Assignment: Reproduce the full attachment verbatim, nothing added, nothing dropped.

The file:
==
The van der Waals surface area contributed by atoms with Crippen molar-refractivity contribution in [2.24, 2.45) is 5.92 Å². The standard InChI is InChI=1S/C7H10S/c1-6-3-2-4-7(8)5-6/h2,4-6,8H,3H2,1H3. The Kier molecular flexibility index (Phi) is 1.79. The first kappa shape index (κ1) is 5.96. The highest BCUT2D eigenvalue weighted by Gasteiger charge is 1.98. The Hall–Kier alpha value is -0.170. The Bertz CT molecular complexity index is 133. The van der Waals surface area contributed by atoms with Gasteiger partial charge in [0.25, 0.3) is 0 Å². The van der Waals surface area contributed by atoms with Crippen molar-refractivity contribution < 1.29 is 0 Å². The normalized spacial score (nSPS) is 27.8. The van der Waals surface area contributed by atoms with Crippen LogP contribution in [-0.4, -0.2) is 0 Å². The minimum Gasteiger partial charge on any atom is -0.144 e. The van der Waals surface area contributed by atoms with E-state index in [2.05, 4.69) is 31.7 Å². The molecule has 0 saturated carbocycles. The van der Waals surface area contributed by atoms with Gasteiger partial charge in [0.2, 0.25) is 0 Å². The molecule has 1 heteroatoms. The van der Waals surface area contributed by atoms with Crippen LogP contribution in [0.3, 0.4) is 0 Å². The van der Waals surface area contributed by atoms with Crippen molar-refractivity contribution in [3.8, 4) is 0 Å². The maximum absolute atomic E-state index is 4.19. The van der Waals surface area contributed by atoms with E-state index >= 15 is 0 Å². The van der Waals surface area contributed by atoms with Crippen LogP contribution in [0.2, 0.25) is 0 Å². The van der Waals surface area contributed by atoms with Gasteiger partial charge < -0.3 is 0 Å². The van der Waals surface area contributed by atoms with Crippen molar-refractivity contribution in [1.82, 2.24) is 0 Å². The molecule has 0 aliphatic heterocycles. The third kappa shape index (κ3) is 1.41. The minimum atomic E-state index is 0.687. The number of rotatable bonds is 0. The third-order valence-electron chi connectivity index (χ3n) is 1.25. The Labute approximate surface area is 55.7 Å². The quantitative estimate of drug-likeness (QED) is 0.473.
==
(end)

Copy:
The van der Waals surface area contributed by atoms with Crippen molar-refractivity contribution in [2.24, 2.45) is 5.92 Å². The standard InChI is InChI=1S/C7H10S/c1-6-3-2-4-7(8)5-6/h2,4-6,8H,3H2,1H3. The Kier molecular flexibility index (Phi) is 1.79. The first kappa shape index (κ1) is 5.96. The highest BCUT2D eigenvalue weighted by Gasteiger charge is 1.98. The Hall–Kier alpha value is -0.170. The Bertz CT molecular complexity index is 133. The van der Waals surface area contributed by atoms with Gasteiger partial charge in [0.25, 0.3) is 0 Å². The van der Waals surface area contributed by atoms with Crippen molar-refractivity contribution < 1.29 is 0 Å². The normalized spacial score (nSPS) is 27.8. The van der Waals surface area contributed by atoms with Crippen LogP contribution in [-0.4, -0.2) is 0 Å². The minimum Gasteiger partial charge on any atom is -0.144 e. The van der Waals surface area contributed by atoms with E-state index in [2.05, 4.69) is 31.7 Å². The molecule has 0 saturated carbocycles. The van der Waals surface area contributed by atoms with Gasteiger partial charge in [0.2, 0.25) is 0 Å². The molecule has 1 heteroatoms. The van der Waals surface area contributed by atoms with Crippen LogP contribution in [0.3, 0.4) is 0 Å². The van der Waals surface area contributed by atoms with Crippen molar-refractivity contribution in [3.8, 4) is 0 Å². The maximum absolute atomic E-state index is 4.19. The van der Waals surface area contributed by atoms with E-state index >= 15 is 0 Å². The van der Waals surface area contributed by atoms with Crippen LogP contribution in [0.2, 0.25) is 0 Å². The van der Waals surface area contributed by atoms with Gasteiger partial charge < -0.3 is 0 Å². The van der Waals surface area contributed by atoms with Crippen molar-refractivity contribution in [1.82, 2.24) is 0 Å². The molecule has 0 aliphatic heterocycles. The third kappa shape index (κ3) is 1.41. The minimum atomic E-state index is 0.687. The number of rotatable bonds is 0. The third-order valence-electron chi connectivity index (χ3n) is 1.25. The Labute approximate surface area is 55.7 Å². The quantitative estimate of drug-likeness (QED) is 0.473.